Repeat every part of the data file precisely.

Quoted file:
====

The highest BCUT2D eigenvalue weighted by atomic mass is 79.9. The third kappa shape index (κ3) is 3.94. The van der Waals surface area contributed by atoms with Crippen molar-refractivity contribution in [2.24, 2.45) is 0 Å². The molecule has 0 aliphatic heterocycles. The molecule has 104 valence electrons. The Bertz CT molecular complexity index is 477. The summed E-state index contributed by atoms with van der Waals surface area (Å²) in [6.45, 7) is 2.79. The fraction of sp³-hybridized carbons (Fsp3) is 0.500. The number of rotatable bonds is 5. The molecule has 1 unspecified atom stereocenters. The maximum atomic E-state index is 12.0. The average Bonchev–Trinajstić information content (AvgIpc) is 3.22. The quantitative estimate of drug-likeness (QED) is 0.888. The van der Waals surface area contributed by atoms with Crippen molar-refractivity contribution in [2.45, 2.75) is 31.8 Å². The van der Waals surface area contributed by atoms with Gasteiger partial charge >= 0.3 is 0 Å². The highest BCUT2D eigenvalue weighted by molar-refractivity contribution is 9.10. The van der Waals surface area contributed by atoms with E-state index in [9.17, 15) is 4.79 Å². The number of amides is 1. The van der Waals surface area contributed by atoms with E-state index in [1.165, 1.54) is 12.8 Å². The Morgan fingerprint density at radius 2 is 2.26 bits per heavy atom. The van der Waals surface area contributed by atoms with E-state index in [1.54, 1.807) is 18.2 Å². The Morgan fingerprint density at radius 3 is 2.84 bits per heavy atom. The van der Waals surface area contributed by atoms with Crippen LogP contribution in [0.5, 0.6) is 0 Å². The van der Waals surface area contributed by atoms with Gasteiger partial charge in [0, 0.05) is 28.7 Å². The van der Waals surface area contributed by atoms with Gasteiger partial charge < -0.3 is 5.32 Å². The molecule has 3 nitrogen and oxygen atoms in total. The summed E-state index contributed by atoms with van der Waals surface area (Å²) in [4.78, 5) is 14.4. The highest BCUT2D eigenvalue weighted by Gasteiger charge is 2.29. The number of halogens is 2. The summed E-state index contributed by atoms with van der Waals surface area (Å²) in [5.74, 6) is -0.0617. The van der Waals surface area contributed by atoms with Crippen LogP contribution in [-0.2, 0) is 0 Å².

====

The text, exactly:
The highest BCUT2D eigenvalue weighted by atomic mass is 79.9. The third kappa shape index (κ3) is 3.94. The van der Waals surface area contributed by atoms with Crippen molar-refractivity contribution in [2.24, 2.45) is 0 Å². The molecule has 0 aliphatic heterocycles. The molecule has 104 valence electrons. The Bertz CT molecular complexity index is 477. The summed E-state index contributed by atoms with van der Waals surface area (Å²) in [6.45, 7) is 2.79. The fraction of sp³-hybridized carbons (Fsp3) is 0.500. The number of rotatable bonds is 5. The molecule has 1 unspecified atom stereocenters. The maximum atomic E-state index is 12.0. The average Bonchev–Trinajstić information content (AvgIpc) is 3.22. The quantitative estimate of drug-likeness (QED) is 0.888. The van der Waals surface area contributed by atoms with Crippen molar-refractivity contribution in [2.45, 2.75) is 31.8 Å². The van der Waals surface area contributed by atoms with Gasteiger partial charge >= 0.3 is 0 Å². The highest BCUT2D eigenvalue weighted by molar-refractivity contribution is 9.10. The van der Waals surface area contributed by atoms with E-state index in [9.17, 15) is 4.79 Å². The number of amides is 1. The van der Waals surface area contributed by atoms with E-state index in [1.165, 1.54) is 12.8 Å². The Morgan fingerprint density at radius 2 is 2.26 bits per heavy atom. The van der Waals surface area contributed by atoms with E-state index in [1.54, 1.807) is 18.2 Å². The Morgan fingerprint density at radius 3 is 2.84 bits per heavy atom. The van der Waals surface area contributed by atoms with Crippen LogP contribution in [0.5, 0.6) is 0 Å². The van der Waals surface area contributed by atoms with Gasteiger partial charge in [0, 0.05) is 28.7 Å². The van der Waals surface area contributed by atoms with Gasteiger partial charge < -0.3 is 5.32 Å². The molecule has 3 nitrogen and oxygen atoms in total. The summed E-state index contributed by atoms with van der Waals surface area (Å²) in [4.78, 5) is 14.4. The highest BCUT2D eigenvalue weighted by Gasteiger charge is 2.29. The number of halogens is 2. The summed E-state index contributed by atoms with van der Waals surface area (Å²) in [5.74, 6) is -0.0617. The van der Waals surface area contributed by atoms with Crippen LogP contribution in [-0.2, 0) is 0 Å².